Care Certificate

249 videos, 11 hours and 4 minutes

Course Content

Vulnerable adults and the risk of harm

Video 111 of 249
2 min 26 sec
English
English
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Protecting Vulnerable Adults in Health and Social Care

Defining a Vulnerable Adult

A vulnerable adult is someone in need of care, support, or assistance and is incapable of fully safeguarding themselves. Those accessing health and social care services can become vulnerable due to specific care requirements or support needs.

Power Dynamics and Potential for Abuse

When there is a power imbalance, the more powerful individual has the choice to either foster the weaker individual's independence or misuse this power. Such misuse can manifest as denying basic dignity and respect, inflicting physical or emotional distress, or in extreme cases, causing death. Abuse can be intentional, a result of negligence, or stem from ignorance about the right course of action.

Settings and Circumstances Amplifying Vulnerability

Private Homes

In personal living spaces, abusers often find it simpler to hide their actions.

Institutional Settings

Places with subpar standards or those that prioritise schedules over individuals can see a rise in institutional abuse. In environments where staff feel neglected by superiors, inappropriate behaviours can become commonplace. This often deters others from intervening due to intimidation or a misguided belief that such behaviours are widely accepted.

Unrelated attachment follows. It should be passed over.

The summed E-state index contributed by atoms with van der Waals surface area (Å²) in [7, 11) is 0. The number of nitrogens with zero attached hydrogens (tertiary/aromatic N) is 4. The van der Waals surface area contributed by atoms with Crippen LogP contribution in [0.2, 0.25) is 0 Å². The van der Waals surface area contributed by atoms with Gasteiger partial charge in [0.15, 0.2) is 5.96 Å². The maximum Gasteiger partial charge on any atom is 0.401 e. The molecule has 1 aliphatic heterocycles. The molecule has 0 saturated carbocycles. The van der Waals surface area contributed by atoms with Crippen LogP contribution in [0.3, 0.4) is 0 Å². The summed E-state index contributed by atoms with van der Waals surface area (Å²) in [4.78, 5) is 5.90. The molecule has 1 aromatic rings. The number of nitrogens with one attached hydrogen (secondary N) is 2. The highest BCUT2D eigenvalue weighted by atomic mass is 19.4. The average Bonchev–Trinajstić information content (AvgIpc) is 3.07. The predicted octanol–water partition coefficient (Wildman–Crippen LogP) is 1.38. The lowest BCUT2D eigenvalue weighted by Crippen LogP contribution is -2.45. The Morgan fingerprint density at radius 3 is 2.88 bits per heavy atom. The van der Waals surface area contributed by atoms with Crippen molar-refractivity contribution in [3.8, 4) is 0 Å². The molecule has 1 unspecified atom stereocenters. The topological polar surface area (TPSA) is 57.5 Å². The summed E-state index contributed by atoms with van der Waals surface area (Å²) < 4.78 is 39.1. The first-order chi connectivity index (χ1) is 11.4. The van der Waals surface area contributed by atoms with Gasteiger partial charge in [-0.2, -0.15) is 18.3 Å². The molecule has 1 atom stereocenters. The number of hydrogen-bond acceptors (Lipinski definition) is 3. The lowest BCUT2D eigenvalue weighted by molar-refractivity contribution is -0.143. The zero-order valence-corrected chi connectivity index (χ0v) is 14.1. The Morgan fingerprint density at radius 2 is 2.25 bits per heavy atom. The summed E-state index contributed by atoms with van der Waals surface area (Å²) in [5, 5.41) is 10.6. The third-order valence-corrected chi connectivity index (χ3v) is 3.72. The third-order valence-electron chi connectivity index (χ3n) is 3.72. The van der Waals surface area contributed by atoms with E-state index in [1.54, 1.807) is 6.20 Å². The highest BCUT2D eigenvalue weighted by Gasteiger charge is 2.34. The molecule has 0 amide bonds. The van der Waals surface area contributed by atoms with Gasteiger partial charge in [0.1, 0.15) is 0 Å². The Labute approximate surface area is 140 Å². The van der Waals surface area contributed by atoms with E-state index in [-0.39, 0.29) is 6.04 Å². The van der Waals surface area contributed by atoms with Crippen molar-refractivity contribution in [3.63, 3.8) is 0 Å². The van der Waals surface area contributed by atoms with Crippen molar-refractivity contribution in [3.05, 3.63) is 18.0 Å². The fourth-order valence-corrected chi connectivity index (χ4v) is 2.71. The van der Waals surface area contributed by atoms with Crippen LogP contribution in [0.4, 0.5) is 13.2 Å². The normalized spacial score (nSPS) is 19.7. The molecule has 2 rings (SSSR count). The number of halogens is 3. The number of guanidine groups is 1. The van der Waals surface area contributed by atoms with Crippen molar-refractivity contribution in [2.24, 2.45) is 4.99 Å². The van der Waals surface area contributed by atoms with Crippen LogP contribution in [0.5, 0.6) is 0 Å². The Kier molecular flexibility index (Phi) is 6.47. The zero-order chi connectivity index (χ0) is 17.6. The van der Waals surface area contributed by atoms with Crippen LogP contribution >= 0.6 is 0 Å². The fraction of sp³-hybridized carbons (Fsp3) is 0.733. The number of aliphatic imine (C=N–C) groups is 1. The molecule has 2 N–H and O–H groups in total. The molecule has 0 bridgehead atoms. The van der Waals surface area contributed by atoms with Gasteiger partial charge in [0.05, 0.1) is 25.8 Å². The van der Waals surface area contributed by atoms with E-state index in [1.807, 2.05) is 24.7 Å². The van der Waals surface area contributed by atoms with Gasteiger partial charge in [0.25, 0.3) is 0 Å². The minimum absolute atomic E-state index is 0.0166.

Challenging Work Environments

Workplaces dealing with individuals exhibiting complex or hard-to-manage behaviours can be grounds for abuse, especially when staff aren't sufficiently trained or supported.

Individual Vulnerabilities

Conditions such as sensory impairments, mental health challenges, dementia, or learning disabilities can increase one's vulnerability. Often, their responses are wrongly seen as manifestations of their conditions rather than expressions of their experiences.

Empowering Caregivers and Protecting the Vulnerable

It's imperative to shield vulnerable adults from potential harm in every scenario. Regular and updated training should be offered to enable workers to identify and suitably react to abuse signs. By fostering a culture rooted in awareness, comprehension, and responsibility, we can collectively shield vulnerable adults and ensure their welfare.